A sizzling barbecue, surf and sun at the beach or a symphony concert – however you choose to celebrate this Independence Day, we at Texas Back Institute hope you’ll do it safely – and remember the sacrifices of those in uniform. The US currently has about 68,000 service members in Afghanistan alone.
Many domestic military bases have cancelled traditional celebrations due to that $85 billion across-the-board spending reduction, otherwise known as the ‘sequester’.
Fort Hood officials confirmed this year’s on-post Fourth of July celebration will be significantly smaller. Camp Lejeune in North Carolina is one of the bases that won’t have fireworks at all this year.
Still, North Texas will have plenty of celebrations. We have a complete list here.
Cutbacks in public celebrations may mean more private celebrations. So – if you’re stocking up on the bottle rockets and firecrackers, please make safety a top priority!
(According to the US Consumer Product Safety Commission there were an estimated 9,600 fireworks-related injuries during the 4th of July season in 2011.)
Obey local laws. If fireworks are not legal where you live, do not use them.
Know your fireworks. Read the warning labels and descriptions before igniting.
Parents and caretakers should always closely supervise teens if they are using fireworks.
Parents should not allow young children to handle or use fireworks.
Never attempt to alter or modify consumer fireworks.
Fireworks should only be used outdoors.
Always have water ready if you are shooting fireworks.
Always have a fire extinguisher ready.
Alcohol and fireworks do not mix. Save your alcohol for after the show.
Report illegal explosives, like M-80s and quarter sticks, to the fire or police department.
Also, don’t forget the family dog may be frightened by the sound of fireworks. Be careful to properly protect this vulnerable family member from the potentially serious results of emotional anxiety, dangers of overreacting, and attempts to run away.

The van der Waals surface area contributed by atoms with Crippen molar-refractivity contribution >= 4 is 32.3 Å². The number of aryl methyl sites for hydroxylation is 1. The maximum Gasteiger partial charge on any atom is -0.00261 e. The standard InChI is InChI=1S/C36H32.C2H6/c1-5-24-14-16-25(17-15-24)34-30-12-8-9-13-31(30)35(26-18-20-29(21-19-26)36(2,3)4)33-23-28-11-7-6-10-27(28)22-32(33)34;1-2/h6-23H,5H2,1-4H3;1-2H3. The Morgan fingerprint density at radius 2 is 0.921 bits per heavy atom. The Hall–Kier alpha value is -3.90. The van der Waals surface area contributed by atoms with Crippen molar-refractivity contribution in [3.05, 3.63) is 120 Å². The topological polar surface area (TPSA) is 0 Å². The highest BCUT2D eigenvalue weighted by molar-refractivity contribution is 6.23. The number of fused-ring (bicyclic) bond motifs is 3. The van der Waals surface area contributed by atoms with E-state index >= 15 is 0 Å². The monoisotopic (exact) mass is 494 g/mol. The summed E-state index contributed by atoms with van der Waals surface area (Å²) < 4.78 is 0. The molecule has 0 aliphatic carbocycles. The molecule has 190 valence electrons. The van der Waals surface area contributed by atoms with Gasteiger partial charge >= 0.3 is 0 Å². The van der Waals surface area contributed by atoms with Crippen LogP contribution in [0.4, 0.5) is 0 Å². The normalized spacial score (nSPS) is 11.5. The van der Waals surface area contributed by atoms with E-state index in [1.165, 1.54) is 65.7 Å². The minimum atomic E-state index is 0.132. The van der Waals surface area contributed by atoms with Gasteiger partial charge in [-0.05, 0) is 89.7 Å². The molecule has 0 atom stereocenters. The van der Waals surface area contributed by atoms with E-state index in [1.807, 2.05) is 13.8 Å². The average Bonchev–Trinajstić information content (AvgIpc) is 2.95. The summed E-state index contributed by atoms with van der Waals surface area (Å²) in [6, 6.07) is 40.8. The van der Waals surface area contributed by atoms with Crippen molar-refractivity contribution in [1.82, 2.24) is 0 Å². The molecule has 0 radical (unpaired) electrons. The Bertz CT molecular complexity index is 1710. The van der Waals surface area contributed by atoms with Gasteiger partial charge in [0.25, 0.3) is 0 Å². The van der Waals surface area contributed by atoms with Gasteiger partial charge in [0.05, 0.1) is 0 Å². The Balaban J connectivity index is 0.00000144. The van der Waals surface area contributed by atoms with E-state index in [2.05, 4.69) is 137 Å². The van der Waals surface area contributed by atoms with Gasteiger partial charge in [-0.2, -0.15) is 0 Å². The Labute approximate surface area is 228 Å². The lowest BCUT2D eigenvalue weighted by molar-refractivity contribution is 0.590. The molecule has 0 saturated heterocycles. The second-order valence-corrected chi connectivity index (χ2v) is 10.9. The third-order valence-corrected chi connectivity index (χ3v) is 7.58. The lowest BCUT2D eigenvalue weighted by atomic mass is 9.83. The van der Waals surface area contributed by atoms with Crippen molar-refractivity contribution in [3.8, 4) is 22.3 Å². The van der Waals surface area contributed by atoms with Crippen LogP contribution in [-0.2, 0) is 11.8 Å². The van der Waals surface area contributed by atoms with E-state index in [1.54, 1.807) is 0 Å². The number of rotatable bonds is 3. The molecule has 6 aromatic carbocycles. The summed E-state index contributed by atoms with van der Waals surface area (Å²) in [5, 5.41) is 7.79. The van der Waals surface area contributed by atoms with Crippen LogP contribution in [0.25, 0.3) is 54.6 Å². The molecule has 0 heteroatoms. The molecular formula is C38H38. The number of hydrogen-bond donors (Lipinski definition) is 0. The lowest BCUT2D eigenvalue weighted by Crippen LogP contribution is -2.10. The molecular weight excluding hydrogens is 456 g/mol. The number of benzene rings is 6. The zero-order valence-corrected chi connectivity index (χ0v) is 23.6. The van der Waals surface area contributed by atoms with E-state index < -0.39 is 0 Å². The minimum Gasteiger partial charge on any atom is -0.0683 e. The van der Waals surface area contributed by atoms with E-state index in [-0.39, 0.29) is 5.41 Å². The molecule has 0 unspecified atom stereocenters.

Fun July 4th Facts:
U.S. Population in July 1776: 2.5 million
Source: Historical Statistics of the United States: Colonial Times to 1970
The nation’s estimated population on this July Fourth: 316.2 million Source: U.S. and World Population Clock
Numbers of signers to the Declaration of Independence: 56
Benjamin Franklin, John Adams, Thomas Jefferson, Roger Sherman and Robert R. Livingston comprised the Committee of Five that drafted the Declaration. Jefferson, regarded as the strongest and most eloquent writer, wrote most of the document.
John Hancock, President of the Second Continental Congress, was the first signer. This merchant by trade did so in an entirely blank space making it the largest and most famous signature – hence the term John Hancock, which is still used today as a synonym for signature.
Benjamin Franklin (age 70), who represented Pennsylvania, was the oldest of the signers. Franklin County, Pa., had an estimated population of 151,275 as of July 1, 2012. Edward Rutledge (age 26), of South Carolina, was the youngest.
Two future presidents signed, John Adams (second President) and Thomas Jefferson (third President). Both died on the 50th anniversary of signing the Declaration (July 4, 1826). There are 12 counties nationwide named Adams and 26 named Jefferson.
Have a Happy July 4th!